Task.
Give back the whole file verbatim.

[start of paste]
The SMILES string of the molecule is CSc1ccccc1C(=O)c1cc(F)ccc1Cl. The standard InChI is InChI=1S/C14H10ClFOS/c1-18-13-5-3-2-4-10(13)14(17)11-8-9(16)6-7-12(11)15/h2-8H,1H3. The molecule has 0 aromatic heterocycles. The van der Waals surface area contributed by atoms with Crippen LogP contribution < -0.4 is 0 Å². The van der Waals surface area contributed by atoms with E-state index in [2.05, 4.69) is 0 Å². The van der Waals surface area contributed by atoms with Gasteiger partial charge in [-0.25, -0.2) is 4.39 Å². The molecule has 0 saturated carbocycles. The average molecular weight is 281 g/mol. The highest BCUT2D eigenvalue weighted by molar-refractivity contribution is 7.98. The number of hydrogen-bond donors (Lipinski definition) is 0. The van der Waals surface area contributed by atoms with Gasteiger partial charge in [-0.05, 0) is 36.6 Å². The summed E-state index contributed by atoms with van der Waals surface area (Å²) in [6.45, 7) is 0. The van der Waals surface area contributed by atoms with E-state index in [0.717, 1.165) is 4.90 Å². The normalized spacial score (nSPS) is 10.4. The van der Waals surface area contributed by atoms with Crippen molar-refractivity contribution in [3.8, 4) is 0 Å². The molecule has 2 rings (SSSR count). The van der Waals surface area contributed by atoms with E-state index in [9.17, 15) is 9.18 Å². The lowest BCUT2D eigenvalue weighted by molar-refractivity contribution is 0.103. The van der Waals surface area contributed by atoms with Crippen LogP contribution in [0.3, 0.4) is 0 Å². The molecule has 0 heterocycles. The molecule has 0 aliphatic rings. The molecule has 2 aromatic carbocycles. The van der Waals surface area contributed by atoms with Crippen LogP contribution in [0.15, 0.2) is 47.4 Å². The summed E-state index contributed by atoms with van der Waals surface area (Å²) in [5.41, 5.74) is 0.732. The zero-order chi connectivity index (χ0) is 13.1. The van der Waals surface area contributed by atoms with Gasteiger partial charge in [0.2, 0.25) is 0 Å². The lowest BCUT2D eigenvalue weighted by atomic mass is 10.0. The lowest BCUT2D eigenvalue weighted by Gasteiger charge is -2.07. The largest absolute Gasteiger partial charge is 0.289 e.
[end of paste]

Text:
The SMILES string of the molecule is CSc1ccccc1C(=O)c1cc(F)ccc1Cl. The standard InChI is InChI=1S/C14H10ClFOS/c1-18-13-5-3-2-4-10(13)14(17)11-8-9(16)6-7-12(11)15/h2-8H,1H3. The molecule has 0 aromatic heterocycles. The van der Waals surface area contributed by atoms with Crippen LogP contribution < -0.4 is 0 Å². The van der Waals surface area contributed by atoms with E-state index in [2.05, 4.69) is 0 Å². The van der Waals surface area contributed by atoms with Gasteiger partial charge in [-0.25, -0.2) is 4.39 Å². The molecule has 0 saturated carbocycles. The average molecular weight is 281 g/mol. The highest BCUT2D eigenvalue weighted by molar-refractivity contribution is 7.98. The number of hydrogen-bond donors (Lipinski definition) is 0. The van der Waals surface area contributed by atoms with Gasteiger partial charge in [-0.05, 0) is 36.6 Å². The summed E-state index contributed by atoms with van der Waals surface area (Å²) in [6.45, 7) is 0. The van der Waals surface area contributed by atoms with E-state index in [0.717, 1.165) is 4.90 Å². The normalized spacial score (nSPS) is 10.4. The van der Waals surface area contributed by atoms with Crippen molar-refractivity contribution in [3.8, 4) is 0 Å². The molecule has 2 rings (SSSR count). The van der Waals surface area contributed by atoms with E-state index in [9.17, 15) is 9.18 Å². The lowest BCUT2D eigenvalue weighted by molar-refractivity contribution is 0.103. The van der Waals surface area contributed by atoms with Crippen LogP contribution in [0.3, 0.4) is 0 Å². The molecule has 0 heterocycles. The molecule has 0 aliphatic rings. The molecule has 2 aromatic carbocycles. The van der Waals surface area contributed by atoms with Crippen LogP contribution in [0.15, 0.2) is 47.4 Å². The summed E-state index contributed by atoms with van der Waals surface area (Å²) in [5.41, 5.74) is 0.732. The zero-order chi connectivity index (χ0) is 13.1. The van der Waals surface area contributed by atoms with Gasteiger partial charge in [0.2, 0.25) is 0 Å². The lowest BCUT2D eigenvalue weighted by atomic mass is 10.0. The lowest BCUT2D eigenvalue weighted by Gasteiger charge is -2.07. The largest absolute Gasteiger partial charge is 0.289 e.